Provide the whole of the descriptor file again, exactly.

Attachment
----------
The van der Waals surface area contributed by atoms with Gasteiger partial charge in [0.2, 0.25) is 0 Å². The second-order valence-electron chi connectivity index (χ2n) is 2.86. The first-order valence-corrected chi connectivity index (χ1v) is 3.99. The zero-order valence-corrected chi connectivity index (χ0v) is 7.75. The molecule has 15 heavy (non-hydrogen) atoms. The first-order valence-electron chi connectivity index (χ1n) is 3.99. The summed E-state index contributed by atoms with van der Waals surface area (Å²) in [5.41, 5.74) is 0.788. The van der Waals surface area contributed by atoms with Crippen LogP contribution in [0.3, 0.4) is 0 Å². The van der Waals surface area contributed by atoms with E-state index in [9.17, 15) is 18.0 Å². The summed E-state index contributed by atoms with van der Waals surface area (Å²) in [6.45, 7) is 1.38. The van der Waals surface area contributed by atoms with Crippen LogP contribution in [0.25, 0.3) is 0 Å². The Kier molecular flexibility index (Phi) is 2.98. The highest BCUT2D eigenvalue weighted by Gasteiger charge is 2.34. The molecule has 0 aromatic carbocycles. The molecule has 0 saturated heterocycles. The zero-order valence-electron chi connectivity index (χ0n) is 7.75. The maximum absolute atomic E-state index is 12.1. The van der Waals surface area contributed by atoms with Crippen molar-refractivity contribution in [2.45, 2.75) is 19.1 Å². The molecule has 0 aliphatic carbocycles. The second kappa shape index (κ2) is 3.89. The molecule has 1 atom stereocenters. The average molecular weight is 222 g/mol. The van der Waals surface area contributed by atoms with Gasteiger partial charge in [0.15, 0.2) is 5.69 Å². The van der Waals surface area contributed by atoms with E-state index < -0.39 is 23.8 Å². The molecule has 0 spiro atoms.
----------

The van der Waals surface area contributed by atoms with Gasteiger partial charge in [0.2, 0.25) is 0 Å². The second-order valence-electron chi connectivity index (χ2n) is 2.86. The first-order valence-corrected chi connectivity index (χ1v) is 3.99. The zero-order valence-corrected chi connectivity index (χ0v) is 7.75. The molecule has 15 heavy (non-hydrogen) atoms. The first-order valence-electron chi connectivity index (χ1n) is 3.99. The summed E-state index contributed by atoms with van der Waals surface area (Å²) in [5.41, 5.74) is 0.788. The van der Waals surface area contributed by atoms with Crippen LogP contribution in [0.3, 0.4) is 0 Å². The van der Waals surface area contributed by atoms with E-state index in [9.17, 15) is 18.0 Å². The summed E-state index contributed by atoms with van der Waals surface area (Å²) in [6.45, 7) is 1.38. The van der Waals surface area contributed by atoms with Crippen LogP contribution in [0.25, 0.3) is 0 Å². The Kier molecular flexibility index (Phi) is 2.98. The highest BCUT2D eigenvalue weighted by Gasteiger charge is 2.34. The molecule has 0 aromatic carbocycles. The molecule has 0 saturated heterocycles. The zero-order valence-electron chi connectivity index (χ0n) is 7.75. The maximum absolute atomic E-state index is 12.1. The van der Waals surface area contributed by atoms with Crippen molar-refractivity contribution in [2.45, 2.75) is 19.1 Å². The molecule has 0 aliphatic carbocycles. The second kappa shape index (κ2) is 3.89. The molecule has 1 atom stereocenters. The average molecular weight is 222 g/mol. The van der Waals surface area contributed by atoms with Gasteiger partial charge in [0.15, 0.2) is 5.69 Å². The van der Waals surface area contributed by atoms with E-state index < -0.39 is 23.8 Å². The molecule has 0 spiro atoms.